Back in the day, it was required for media to be stored on physical objects, known as discs. Nowadays, most content can be streamed or downloaded, and many PCs don't even have drives to play such media. But should you need to purchase a drive to load up old discs (or make backups), there are three types you can invest in: CDs, DVDs, and Blu-rays. We'll run through each of these to determine which is best suited for your needs.
As touched on already, CD, DVD, and Blu-ray make up the three types of physical disc media one can use on a PC or home entertainment system. This media can be relied on for system backups, with the ability to store such objects off-site, not to mention music and film are still distributed on CD and DVD, respectively. Also, not everyone has a 100MB connection to the outside world for stable streaming.
CDs came first, slowly replaced by DVDs for storage aside from music. Blu-ray followed with even more capacity, killing off both DVD and its successor, HD-DVD. When it comes to drives, you have a few options available:
- CD/DVD rewriter.
- Blu-ray rewriter.
- BD-XL rewriter.
Speeds at which drives are able to read and write data to and from a disc depend on the format, the model, and branding. To keep things relatively simple for consumers, manufacturers may not list all format speeds, but this is definitely worth researching if you plan to use a Blu-ray drive for not only Blu-ray discs but also DVDs.
We know there are the different type of drives, but which is the best option for your PC?
CD or DVD
It's rather difficult to pick up a new CD drive, but to be honest DVD drives are affordable so it really isn't an issue. DVD drives are not only able to play and write to DVD media, but also CDs. The main difference between CDs and DVDs is the size of available storage. With a CD, you'll get around 700MB at the most. A DVD, on the other hand, will be able to hold just shy of 5GB (4.7GB) worth of data.
A huge increase in available storage was driven by the need for physical media to house HD movies. This also allows for vastly more content to be stored on the discs, making them ideal for smaller system backups. DVDs can be single- or dual-layered, with the latter supporting up to 8.5GB of data. Not all players and drives will be able to access the dual-layered discs, so be sure to check before parting with any money. It's easy to check, simply watch out for "DVD+R DL" or "DVD-R DL."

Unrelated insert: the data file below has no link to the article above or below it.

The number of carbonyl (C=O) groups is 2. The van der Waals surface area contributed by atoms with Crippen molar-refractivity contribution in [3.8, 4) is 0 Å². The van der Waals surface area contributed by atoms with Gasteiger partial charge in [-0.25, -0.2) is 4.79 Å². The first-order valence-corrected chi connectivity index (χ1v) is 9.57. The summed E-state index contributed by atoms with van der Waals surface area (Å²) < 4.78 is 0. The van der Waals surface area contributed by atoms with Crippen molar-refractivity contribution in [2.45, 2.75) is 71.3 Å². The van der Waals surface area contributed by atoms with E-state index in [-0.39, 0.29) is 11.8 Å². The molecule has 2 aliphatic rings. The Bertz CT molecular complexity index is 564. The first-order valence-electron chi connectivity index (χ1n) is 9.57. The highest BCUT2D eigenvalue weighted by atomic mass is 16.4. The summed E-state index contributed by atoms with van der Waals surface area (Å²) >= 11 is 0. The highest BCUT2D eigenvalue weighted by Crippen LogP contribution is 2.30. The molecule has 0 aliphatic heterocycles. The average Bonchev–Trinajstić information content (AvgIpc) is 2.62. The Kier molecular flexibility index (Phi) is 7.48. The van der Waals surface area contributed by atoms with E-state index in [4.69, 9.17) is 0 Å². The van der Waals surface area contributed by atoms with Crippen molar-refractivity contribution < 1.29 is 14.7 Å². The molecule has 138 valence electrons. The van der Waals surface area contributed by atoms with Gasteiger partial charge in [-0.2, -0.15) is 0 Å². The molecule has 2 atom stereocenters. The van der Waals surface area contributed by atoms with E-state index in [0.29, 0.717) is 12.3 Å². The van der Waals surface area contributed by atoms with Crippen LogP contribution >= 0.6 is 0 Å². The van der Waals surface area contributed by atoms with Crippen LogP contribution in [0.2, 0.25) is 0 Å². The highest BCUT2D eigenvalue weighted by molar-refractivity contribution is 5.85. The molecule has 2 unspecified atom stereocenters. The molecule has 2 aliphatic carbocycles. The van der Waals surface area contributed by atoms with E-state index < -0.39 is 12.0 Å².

If you need to throw together a physical package containing a bunch of important files or media, DVD is the way to go unless you have more than around 10GB, whereby Blu-ray would make more sense. Most games of today are also still released on DVD for PCs, which opens up an avenue of physical video game purchases. (Fun fact: Grand Theft Auto V is so big the physical PC version requires a total of seven DVD discs!)
- Support HD media.
- Don't support Blu-ray.
- Maximum storage capacity of 8.5GB.
Prices for internal DVD drives, which can installed inside a PC, will set you back around $19. As for external units, you'll have to pay slightly more for the casing, which will increase the price to around $27.
Blu-ray was developed and launched to tackle the issue of even more capacity being needed for higher quality video. 128GB of data can be stored on a single disc, making it a versatile means of storage. While Blu-ray media isn't supported on DVD drives and is not backward compatible with DVD players, it is possible to load up and write to both CDs and DVDs with a Blu-ray drive.
It can get rather confusing with the differences between each format but note that a Blu-ray drive or player can play anything, while DVD drives cannot load up Blu-ray discs. Finally, there are "combo drives" that can not only read and write to Blu-ray discs and read CD and DVDs but also have the ability to write to the older formats. This is the best option if you plan to read and write to different disc formats, though these drives are slightly more expensive.
Much like DVDs, Blu-ray also has more than a single layer option. There are older single layered discs (25GB), dual-layer (50GB), triple layer (100GB) and finally quadruple layer (128GB). The latter two are available only for BD-XL classified drives. Generally speaking, discs with the Blu-ray logo will be more than capable of handling a full Windows system backup, as well as a vault for personal files. Consoles generally use Blu-ray discs now to house games that are forever growing in size.
- Increased storage (up to 128GB).
- Support for higher-definition media.
- Can read and write to CDs and DVDs.
- More expensive.
- Blu-ray not supported on DVD drives or players.
When it comes to actually buying a Blu-ray PC drive, they are fairly expensive, setting the purchaser back $50 and beyond, depending on features and speed support. We'll highlight below an internal LG Blu-ray drive that will be able to handle up to 575.44 MB/s (16x) with BD-XL (128GB) Blu-ray discs. It essentially supports the highest capacity of Blu-ray (excluding Ultra HD Blu-ray) and will be super-fast.
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Rich Edmonds was formerly a Senior Editor of PC hardware at Windows Central, covering everything related to PC components and NAS. He's been involved in technology for more than a decade and knows a thing or two about the magic inside a PC chassis. You can follow him on Twitter at @RichEdmonds.